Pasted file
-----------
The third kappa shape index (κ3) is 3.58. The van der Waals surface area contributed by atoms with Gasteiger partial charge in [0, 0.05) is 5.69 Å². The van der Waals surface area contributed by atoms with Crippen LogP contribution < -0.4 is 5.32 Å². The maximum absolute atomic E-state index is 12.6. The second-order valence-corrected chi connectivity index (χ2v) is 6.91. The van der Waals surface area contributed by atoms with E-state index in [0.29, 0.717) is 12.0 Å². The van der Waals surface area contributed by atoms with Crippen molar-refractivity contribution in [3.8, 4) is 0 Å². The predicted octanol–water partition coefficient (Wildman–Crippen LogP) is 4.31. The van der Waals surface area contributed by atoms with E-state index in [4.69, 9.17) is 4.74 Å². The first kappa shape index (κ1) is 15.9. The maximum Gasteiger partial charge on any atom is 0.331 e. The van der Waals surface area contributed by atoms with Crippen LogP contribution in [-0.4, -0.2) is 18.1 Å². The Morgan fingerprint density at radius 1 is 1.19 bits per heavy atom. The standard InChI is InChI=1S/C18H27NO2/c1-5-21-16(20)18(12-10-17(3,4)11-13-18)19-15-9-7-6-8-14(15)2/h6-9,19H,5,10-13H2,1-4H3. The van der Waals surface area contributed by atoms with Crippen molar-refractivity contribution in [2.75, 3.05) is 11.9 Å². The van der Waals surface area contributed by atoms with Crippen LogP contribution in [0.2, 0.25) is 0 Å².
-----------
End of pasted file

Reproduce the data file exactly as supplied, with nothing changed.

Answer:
The third kappa shape index (κ3) is 3.58. The van der Waals surface area contributed by atoms with Gasteiger partial charge in [0, 0.05) is 5.69 Å². The van der Waals surface area contributed by atoms with Crippen LogP contribution < -0.4 is 5.32 Å². The maximum absolute atomic E-state index is 12.6. The second-order valence-corrected chi connectivity index (χ2v) is 6.91. The van der Waals surface area contributed by atoms with E-state index in [0.29, 0.717) is 12.0 Å². The van der Waals surface area contributed by atoms with Crippen molar-refractivity contribution in [3.8, 4) is 0 Å². The predicted octanol–water partition coefficient (Wildman–Crippen LogP) is 4.31. The van der Waals surface area contributed by atoms with E-state index in [4.69, 9.17) is 4.74 Å². The first kappa shape index (κ1) is 15.9. The maximum Gasteiger partial charge on any atom is 0.331 e. The van der Waals surface area contributed by atoms with Crippen LogP contribution in [-0.4, -0.2) is 18.1 Å². The Morgan fingerprint density at radius 1 is 1.19 bits per heavy atom. The standard InChI is InChI=1S/C18H27NO2/c1-5-21-16(20)18(12-10-17(3,4)11-13-18)19-15-9-7-6-8-14(15)2/h6-9,19H,5,10-13H2,1-4H3. The van der Waals surface area contributed by atoms with Crippen molar-refractivity contribution in [2.75, 3.05) is 11.9 Å². The van der Waals surface area contributed by atoms with Crippen LogP contribution in [0.2, 0.25) is 0 Å².